AB: It makes you more conscious of your blind spots and your weak points as well. If you are resting on certain creative inclinations-

JF: Your tics-

AB: Exactly.

JF: It lets you be hard on yourself where it’s useful to be.

AB: Or at least to be aware of what they are.

JF: Several, actually most, I think, of the candidates in the book are creative people. Christina Rossetti is a Romantic poet; Saint Aurelius is a writer; Margery Kemp wrote, or at least dictated, her autobiography; Jeff Mangum, obviously, is a songwriter. There are moments in the book when there’s an analogy drawn between an artist and his work and God and his creations. Definitely in the Jeff Mangum sections. There’s a moment when he describes his work as “God’s voice, a drop of noise holding eternity” and says that the closest thing he’d heard on earth to the music he’s making is Tibetan monks chanting. And then he says, “That hum didn’t really resemble anything I’d ever heard before, so I needed it.” I just love that remark. “It was original, begot from nothing.” So I wondered if, as you say, you are to some extent confounded by religious feeling, or by the experience of faith, if the analogy between God and the creative process was one way of writing yourself into that experience of faith that you can’t have, because it’s not part of your makeup. [laughs]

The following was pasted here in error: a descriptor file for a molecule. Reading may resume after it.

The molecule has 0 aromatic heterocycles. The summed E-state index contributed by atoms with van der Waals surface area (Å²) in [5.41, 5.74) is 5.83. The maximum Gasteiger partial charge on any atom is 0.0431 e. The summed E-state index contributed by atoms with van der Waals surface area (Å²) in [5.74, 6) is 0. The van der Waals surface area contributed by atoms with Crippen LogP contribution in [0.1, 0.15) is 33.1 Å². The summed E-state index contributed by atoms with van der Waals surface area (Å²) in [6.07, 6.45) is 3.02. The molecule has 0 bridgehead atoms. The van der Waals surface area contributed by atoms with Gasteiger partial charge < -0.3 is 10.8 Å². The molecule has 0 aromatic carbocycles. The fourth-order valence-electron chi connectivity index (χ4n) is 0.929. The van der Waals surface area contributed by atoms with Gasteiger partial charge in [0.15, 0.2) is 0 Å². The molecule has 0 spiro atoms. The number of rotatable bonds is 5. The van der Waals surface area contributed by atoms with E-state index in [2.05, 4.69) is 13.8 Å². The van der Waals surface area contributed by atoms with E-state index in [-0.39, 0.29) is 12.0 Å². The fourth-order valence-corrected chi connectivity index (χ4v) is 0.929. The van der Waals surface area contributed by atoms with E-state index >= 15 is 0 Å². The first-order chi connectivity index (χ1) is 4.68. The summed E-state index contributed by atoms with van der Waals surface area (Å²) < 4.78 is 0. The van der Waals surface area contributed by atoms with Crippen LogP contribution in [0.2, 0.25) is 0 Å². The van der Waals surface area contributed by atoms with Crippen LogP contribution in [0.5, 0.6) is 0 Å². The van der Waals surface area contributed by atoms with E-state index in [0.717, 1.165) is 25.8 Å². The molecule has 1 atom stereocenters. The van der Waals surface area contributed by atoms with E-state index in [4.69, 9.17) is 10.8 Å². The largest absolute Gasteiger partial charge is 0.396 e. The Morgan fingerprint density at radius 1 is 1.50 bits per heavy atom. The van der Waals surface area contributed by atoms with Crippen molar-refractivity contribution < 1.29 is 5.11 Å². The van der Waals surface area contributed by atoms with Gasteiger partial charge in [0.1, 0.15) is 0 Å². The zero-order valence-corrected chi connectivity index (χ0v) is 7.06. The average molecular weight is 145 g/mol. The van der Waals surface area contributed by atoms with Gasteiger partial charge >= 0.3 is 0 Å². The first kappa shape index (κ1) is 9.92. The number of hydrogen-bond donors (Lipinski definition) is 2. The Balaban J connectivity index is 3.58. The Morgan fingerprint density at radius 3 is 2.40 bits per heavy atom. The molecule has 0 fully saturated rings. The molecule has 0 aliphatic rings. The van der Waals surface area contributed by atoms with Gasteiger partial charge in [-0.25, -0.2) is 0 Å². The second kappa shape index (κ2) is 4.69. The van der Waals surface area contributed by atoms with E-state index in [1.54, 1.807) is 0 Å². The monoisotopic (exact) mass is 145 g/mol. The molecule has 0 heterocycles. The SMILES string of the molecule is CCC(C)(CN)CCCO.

AB: Yep, I think you’re right there. It hadn’t really occurred to me how consistently throughout each of the candidates is the idea of creativity, but it probably is my way of trying to relate to them. The Jeff Mangum example is perhaps more to do with idolatry, and the way that some creative people, musicians particularly, are idolised, like God, because of what’s produced, and there’s a mystery to the way it’s produced, and to the way it effects the recipient. So I think that was definitely one of the reasons why I chose Jeff Mangum as a saint, because of the god-like reception he has online, and everything you read about the band sort of resembled religious fervour.